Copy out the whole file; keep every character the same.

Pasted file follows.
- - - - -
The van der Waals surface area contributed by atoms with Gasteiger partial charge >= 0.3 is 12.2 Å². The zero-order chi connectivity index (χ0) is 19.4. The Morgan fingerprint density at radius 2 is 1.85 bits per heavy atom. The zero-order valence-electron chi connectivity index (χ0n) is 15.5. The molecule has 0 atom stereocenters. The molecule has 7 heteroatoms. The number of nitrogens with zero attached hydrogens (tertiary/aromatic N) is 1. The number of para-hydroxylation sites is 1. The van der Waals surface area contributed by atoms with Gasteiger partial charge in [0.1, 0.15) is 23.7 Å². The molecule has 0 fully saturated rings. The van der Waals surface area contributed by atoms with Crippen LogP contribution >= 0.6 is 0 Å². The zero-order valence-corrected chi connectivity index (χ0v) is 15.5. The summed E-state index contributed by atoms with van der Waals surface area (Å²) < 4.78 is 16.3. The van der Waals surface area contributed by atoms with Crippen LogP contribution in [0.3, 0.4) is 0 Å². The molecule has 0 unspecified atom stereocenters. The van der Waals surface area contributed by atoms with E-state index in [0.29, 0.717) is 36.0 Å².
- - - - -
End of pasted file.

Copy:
The van der Waals surface area contributed by atoms with Gasteiger partial charge >= 0.3 is 12.2 Å². The zero-order chi connectivity index (χ0) is 19.4. The Morgan fingerprint density at radius 2 is 1.85 bits per heavy atom. The zero-order valence-electron chi connectivity index (χ0n) is 15.5. The molecule has 0 atom stereocenters. The molecule has 7 heteroatoms. The number of nitrogens with zero attached hydrogens (tertiary/aromatic N) is 1. The number of para-hydroxylation sites is 1. The van der Waals surface area contributed by atoms with Gasteiger partial charge in [0.1, 0.15) is 23.7 Å². The molecule has 0 fully saturated rings. The van der Waals surface area contributed by atoms with Crippen LogP contribution >= 0.6 is 0 Å². The zero-order valence-corrected chi connectivity index (χ0v) is 15.5. The summed E-state index contributed by atoms with van der Waals surface area (Å²) < 4.78 is 16.3. The van der Waals surface area contributed by atoms with Crippen LogP contribution in [0.3, 0.4) is 0 Å². The molecule has 0 unspecified atom stereocenters. The van der Waals surface area contributed by atoms with E-state index in [0.29, 0.717) is 36.0 Å².